Investigators say one of the dozens of fires devastating the US might have been lit deliberately.
The Alameda fire started late on Tuesday morning in Ashland, a city of around 21,000 residents in southern Oregon, near the border with California.
Two bodies have been found and around 600 homes have been destroyed, although more victims are expected to be found as search teams continue to sort through wreckage.
Ashland’s police chief Tighe O’Meara said detectives were treating the fire as suspicious but he gave no further details.
He said: “We have good reason to believe that there was a human element to it.
“We’re going to pursue it as a criminal investigation until we have reason to believe that it was otherwise.”
Rich Tyler, a spokesman for the state fire marshal’s office, said: “Every fire is investigated for the possibility of arson so that we can either determine it is or rule it out.”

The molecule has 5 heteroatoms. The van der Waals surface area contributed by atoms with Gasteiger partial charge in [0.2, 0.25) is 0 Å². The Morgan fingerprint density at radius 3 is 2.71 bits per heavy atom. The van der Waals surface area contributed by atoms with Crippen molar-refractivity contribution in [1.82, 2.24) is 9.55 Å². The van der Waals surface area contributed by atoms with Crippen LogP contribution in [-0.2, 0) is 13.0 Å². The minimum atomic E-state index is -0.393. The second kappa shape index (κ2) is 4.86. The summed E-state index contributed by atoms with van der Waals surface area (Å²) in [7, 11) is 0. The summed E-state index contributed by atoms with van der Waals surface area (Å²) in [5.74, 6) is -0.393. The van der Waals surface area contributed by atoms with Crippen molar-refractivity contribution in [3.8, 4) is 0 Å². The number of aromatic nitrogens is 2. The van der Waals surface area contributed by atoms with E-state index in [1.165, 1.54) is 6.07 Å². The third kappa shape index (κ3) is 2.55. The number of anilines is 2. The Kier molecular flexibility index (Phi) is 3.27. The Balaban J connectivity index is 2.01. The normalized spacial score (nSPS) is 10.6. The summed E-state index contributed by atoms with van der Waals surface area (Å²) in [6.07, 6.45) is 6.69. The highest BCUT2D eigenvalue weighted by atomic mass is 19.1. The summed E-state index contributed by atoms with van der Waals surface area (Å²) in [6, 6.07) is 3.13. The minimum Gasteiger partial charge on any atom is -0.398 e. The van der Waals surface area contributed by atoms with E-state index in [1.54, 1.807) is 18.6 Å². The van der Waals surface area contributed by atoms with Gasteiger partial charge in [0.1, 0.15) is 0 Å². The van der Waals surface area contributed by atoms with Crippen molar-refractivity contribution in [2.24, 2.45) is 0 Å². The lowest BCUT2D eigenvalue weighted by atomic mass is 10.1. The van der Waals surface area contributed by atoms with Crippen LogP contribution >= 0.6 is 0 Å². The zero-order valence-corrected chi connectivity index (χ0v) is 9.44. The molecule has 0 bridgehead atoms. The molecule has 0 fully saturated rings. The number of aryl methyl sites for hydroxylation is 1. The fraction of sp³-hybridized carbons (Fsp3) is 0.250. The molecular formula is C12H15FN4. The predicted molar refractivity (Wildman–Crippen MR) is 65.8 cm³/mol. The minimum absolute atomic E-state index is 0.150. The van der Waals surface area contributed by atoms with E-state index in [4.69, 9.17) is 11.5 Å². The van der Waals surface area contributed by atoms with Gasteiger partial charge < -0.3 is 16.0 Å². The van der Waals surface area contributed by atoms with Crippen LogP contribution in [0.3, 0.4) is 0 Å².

There are few residents still in the area, as it is off limits to evacuees.
Mr O’Meara said: “We tried to get people out as fast as we could.
“Chances are there are going to be bodies in some of those homes. The likelihood of much larger (fatality) numbers is significant.”
Ashland escaped with relatively little damage but the flames were driven by high winds into neighbouring communities along Bear Creek, the towns of Talent and Phoenix and towards Medford, a city of 82,000 people.
Photos showed burnt-out vehicles and gutted buildings along state highway Route 99 between Ashland and Medford.
As of 10 September, there were 37 active fires in Oregon, with more than 672,000 acres burning across the state.
There are also dozens of fires burning in northern California and Washington state.
At least nine people have been confirmed dead, including a 12-year-old boy.
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